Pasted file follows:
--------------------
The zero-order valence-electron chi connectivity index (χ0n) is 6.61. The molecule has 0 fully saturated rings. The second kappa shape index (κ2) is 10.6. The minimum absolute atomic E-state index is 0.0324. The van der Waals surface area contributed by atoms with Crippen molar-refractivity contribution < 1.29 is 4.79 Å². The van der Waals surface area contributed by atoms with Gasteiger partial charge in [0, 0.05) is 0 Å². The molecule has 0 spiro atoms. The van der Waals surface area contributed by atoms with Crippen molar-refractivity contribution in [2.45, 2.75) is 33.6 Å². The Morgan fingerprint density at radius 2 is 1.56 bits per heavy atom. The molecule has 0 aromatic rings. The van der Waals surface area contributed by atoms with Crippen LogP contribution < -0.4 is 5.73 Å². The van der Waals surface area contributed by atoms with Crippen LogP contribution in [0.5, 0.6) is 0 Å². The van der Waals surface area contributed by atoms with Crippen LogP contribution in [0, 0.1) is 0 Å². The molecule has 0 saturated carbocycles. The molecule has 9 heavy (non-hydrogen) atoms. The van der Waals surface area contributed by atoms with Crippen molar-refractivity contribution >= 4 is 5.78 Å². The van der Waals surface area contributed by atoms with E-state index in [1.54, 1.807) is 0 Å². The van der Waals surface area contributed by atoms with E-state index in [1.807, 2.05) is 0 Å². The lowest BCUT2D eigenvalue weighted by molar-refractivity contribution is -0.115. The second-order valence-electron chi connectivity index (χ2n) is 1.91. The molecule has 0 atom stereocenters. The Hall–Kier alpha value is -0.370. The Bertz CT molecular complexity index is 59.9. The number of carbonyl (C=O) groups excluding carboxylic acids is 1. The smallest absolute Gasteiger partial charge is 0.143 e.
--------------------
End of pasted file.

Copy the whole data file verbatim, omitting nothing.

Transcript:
The zero-order valence-electron chi connectivity index (χ0n) is 6.61. The molecule has 0 fully saturated rings. The second kappa shape index (κ2) is 10.6. The minimum absolute atomic E-state index is 0.0324. The van der Waals surface area contributed by atoms with Crippen molar-refractivity contribution < 1.29 is 4.79 Å². The van der Waals surface area contributed by atoms with Gasteiger partial charge in [0, 0.05) is 0 Å². The molecule has 0 spiro atoms. The van der Waals surface area contributed by atoms with Crippen molar-refractivity contribution in [2.45, 2.75) is 33.6 Å². The Morgan fingerprint density at radius 2 is 1.56 bits per heavy atom. The molecule has 0 aromatic rings. The van der Waals surface area contributed by atoms with Crippen LogP contribution < -0.4 is 5.73 Å². The van der Waals surface area contributed by atoms with Crippen LogP contribution in [0.5, 0.6) is 0 Å². The van der Waals surface area contributed by atoms with Crippen LogP contribution in [0, 0.1) is 0 Å². The molecule has 0 saturated carbocycles. The molecule has 9 heavy (non-hydrogen) atoms. The van der Waals surface area contributed by atoms with Crippen molar-refractivity contribution >= 4 is 5.78 Å². The van der Waals surface area contributed by atoms with E-state index in [1.54, 1.807) is 0 Å². The van der Waals surface area contributed by atoms with E-state index in [1.807, 2.05) is 0 Å². The lowest BCUT2D eigenvalue weighted by molar-refractivity contribution is -0.115. The second-order valence-electron chi connectivity index (χ2n) is 1.91. The molecule has 0 atom stereocenters. The Hall–Kier alpha value is -0.370. The Bertz CT molecular complexity index is 59.9. The number of carbonyl (C=O) groups excluding carboxylic acids is 1. The smallest absolute Gasteiger partial charge is 0.143 e.